Wrightsville Beach’s smoking ban could be snuffed out by a Senate bill that proposes to stop local governments and community colleges from regulating outdoor smoking in ways that are more restrictive than state law.
The Senate Agriculture, Environment and Natural Resources Committee approved a version of Senate Bill 703 on Tuesday, May 14, and the bill was sent to the Senate State and Local Government Committee. If it becomes law, it would be effective in October.
Primary sponsor Sen. E.S. “Buck” Newton, R-Johnston, Nash and Wilson, said he objected to localities and other institutions banning people from consuming a legal product outdoors, and he argued for uniformity among local smoking ordinances.
“If you are on a windy beach in southeastern North Carolina you ought to be able to consume a tobacco product,” Newton added during an online audio feed of the committee meeting.
“I can understand municipalities wanting to have a high fine for littering. I think that’s reasonable. But I just find it ridiculous that we can’t be outdoors and have somewhere for people who choose to smoke to smoke.”
How the bill would affect municipalities’ abilities to restrict smoking by designating a smoking area for big outdoor family events was among concerns raised by Sen. Angela Bryant, D-Halifax, Nash, Vance, Warren and Wilson, who also voiced concern over possible effects of second-hand smoke among children attending such events.
“We’ve got so many children now with asthma and other kinds of conditions that you can’t even bring your family to an outdoor event sponsored by the city or town and feel safe with your children,” Bryant said.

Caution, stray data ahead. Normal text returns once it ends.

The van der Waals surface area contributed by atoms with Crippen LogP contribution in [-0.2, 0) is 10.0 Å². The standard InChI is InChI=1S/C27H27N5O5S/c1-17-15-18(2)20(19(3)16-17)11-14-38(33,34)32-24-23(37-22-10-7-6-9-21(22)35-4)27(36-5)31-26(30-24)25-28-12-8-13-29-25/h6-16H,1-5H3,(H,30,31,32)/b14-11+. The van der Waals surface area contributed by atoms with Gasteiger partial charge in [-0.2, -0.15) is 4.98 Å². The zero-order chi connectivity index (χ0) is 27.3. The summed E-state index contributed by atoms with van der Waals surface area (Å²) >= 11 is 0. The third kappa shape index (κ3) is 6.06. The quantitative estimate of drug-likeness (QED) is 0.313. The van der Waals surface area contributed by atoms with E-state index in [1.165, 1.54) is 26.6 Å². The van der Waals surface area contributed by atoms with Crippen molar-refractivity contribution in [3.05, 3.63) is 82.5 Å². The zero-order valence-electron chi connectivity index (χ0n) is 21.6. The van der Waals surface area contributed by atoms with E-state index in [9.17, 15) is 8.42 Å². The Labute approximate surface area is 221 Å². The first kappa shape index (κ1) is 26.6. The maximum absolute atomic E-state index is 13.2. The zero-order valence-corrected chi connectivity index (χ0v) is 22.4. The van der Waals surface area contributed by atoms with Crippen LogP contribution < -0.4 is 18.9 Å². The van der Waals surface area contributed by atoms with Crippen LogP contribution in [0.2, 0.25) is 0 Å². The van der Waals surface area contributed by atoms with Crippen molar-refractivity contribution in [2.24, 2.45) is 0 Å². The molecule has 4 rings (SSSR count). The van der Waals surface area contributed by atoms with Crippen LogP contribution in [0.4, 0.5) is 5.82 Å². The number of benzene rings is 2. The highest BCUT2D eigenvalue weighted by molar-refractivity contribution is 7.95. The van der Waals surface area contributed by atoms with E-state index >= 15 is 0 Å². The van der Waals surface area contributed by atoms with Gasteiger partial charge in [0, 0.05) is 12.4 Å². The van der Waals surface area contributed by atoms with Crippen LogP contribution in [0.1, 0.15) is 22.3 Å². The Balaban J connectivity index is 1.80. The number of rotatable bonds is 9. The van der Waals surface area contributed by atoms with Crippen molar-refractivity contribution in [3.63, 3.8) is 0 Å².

“Are there any studies, any scientific evidence, that outside smoke has caused any harm to anyone?” questioned Sen. Bill Cook, R-Beaufort, Camden, Currituck, Dare, Gates, Hyde, Pasquotank and Perquimans.
Community colleges have criticized the bill, said Sen. Austin Allran, R-Alexander and Catawba, who questioned what would happen to those schools with policies that forbid smoking outside doors if the bill passes.
“Will it change that so that they can’t regulate people congregating at the entrances smoking cigarettes?” Allran said.
Newton said he might be open to finding a compromise with that specific issue.
“What I’m really trying to address is the blanket ban and the turning into a criminal people who are using a legal product,” Newton said.
The bill needs more work, said Sen. Joel Ford, D-Mecklenburg, who added he was unopposed to people smoking.
“If they want to kill themselves then they have the right to do that,” Ford said. “I struggle …with this open concept because there’s nothing worse than going to the beach and being with your child, playing in the sand, and then coming up with a handful of cigarette butts.”